IBM pushing for DACA legislation by the end of the year
IBM is making an aggressive push for legislation that would help recipients of the Deferred Action For Childhood (DACA) program, an Obama-era program that let almost 700,000 undocumented individuals who were brought to the country as minors stay and work in the U.S.
Chris Padilla, vice president for the government and regulatory affairs at IBM, told The Hill that the company believes Congress can pass bipartisan legislation that would enshrine DACA policy into law by the end of the year.
Attorney General Jeff Sessions said at the beginning of September that the Trump administration would make moves to rescind DACA. The program is set to expire in March. If a legislative solution isn’t reached by then, it would be possible for U.S. immigration officers to deport the almost 700,000 so-called Dreamers — undocumented individuals who benefitted from the program — to the countries they were brought from.
Padilla said he thinks DACA provisions for Dreamers could be included as a part of a bipartisan fiscal package that Congress is trying to pass by the end of the 2017 legislative session.
Congressional observers are less confident in this. Adding DACA to a fiscal package is something the GOP is unfavorable to, despite interest from some Republicans in DACA legislation.
The company has been meeting with legislators to make its case for DACA provisions that affect many of its employees. However, the company is also making a broader push by flying in many of its employees who benefit from the DACA program to meet with lawmakers on Capitol Hill and make their case.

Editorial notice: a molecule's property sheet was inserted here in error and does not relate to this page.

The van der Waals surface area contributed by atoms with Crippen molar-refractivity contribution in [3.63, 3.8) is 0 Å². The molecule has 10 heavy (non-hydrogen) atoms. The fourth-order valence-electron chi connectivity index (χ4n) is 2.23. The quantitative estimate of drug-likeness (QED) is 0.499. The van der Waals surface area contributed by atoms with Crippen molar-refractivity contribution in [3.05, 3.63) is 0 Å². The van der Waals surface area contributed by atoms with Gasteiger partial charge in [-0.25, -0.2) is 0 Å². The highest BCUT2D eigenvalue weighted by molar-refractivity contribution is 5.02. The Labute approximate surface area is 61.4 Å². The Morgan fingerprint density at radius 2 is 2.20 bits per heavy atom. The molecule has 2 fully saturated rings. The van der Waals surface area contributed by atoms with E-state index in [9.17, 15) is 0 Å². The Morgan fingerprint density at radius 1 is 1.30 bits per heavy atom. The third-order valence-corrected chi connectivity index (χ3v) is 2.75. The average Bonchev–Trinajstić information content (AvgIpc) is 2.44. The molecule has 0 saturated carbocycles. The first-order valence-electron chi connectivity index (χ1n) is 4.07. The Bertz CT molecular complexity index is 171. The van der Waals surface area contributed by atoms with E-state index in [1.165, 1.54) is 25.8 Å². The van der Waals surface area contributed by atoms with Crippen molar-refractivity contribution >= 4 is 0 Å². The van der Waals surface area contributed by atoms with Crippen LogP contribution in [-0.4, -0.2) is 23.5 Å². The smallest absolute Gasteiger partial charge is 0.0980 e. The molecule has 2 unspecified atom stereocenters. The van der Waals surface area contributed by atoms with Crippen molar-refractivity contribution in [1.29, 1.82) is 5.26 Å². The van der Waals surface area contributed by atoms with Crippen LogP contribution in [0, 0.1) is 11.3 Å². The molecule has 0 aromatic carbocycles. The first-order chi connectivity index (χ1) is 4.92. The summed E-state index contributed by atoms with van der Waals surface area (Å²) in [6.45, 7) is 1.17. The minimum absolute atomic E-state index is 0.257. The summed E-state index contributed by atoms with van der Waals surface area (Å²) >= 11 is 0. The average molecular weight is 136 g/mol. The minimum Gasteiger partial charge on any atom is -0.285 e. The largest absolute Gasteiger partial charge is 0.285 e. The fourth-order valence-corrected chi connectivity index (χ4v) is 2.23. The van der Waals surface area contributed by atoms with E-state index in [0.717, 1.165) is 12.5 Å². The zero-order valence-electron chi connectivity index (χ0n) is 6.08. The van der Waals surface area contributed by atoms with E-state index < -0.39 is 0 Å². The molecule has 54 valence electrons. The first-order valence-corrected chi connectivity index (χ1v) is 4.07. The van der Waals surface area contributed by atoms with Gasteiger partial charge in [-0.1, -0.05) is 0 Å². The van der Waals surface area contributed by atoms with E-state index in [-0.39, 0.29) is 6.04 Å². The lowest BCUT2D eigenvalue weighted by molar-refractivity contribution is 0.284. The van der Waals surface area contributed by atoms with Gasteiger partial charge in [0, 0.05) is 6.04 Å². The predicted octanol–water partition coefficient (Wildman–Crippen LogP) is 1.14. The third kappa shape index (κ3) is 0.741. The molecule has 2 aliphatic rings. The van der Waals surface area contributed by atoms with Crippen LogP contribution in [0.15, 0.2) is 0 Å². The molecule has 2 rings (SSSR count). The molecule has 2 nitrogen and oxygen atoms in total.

“Our view is it’s more about what you do than what you tweet,” Padilla told The Hill. “Many tech companies have issued statements, but we’re actually trying to do something.”
Along with having DACA recipients and its lobbyists meet with legislators, IBM has also launched a Dreamer profile series, which tells the story of different Dreamers at the company.
IBM says that the profiles are a part of a coordinated effort to persuade lawmakers to take action DACA. The company will put paid advertising dollars behind the posts and target them to policy makers and “influencers” within the beltway.
Padilla says that its DACA efforts are modeled after the action it took on a Texas state bill that would have taken away transgender individuals’ rights to use the bathroom that corresponds with their gender identity.
The company waged an assault against the bill, which was being considered during a special legislative session called by Texas Gov. Greg Abbott (R). IBM flew 20 executives into Austin to dissuade lawmakers from passing the bill.
“[IBM was] walking the halls with teams of executives,” Texas state Rep. Celia Israel (D) told The Hill in July. “H.R. people were talking to representatives about how important it is to walk into a friendly work environment.”
Though many tech companies have derided Trump’s DACA policy and held private calls with the president to dissuade him to not scrape the executive action, IBM appears to be the only tech firm taking large-scale public action.
Fwd.us, the technology industry’s advocacy group on immigration issues, is also joining the fight. Last week, the company flew in 100 Dreamers to Capitol Hill and held an event with Sens. Dick Durbin (D-Ill.) and Lindsey Graham (R-S.C.) to make a case for legislation.
Even with the pushes for DACA legislation, time is waning for a solution in Congress. Republicans are in a mad dash to pass a tax reform bill before the end of the year and have made it a continued priority to try to repeal the Affordable Care Act. It’s unclear if Congress will spend the time it needs to craft and pass DACA legislation by IBM’s end-of-the-year timeline.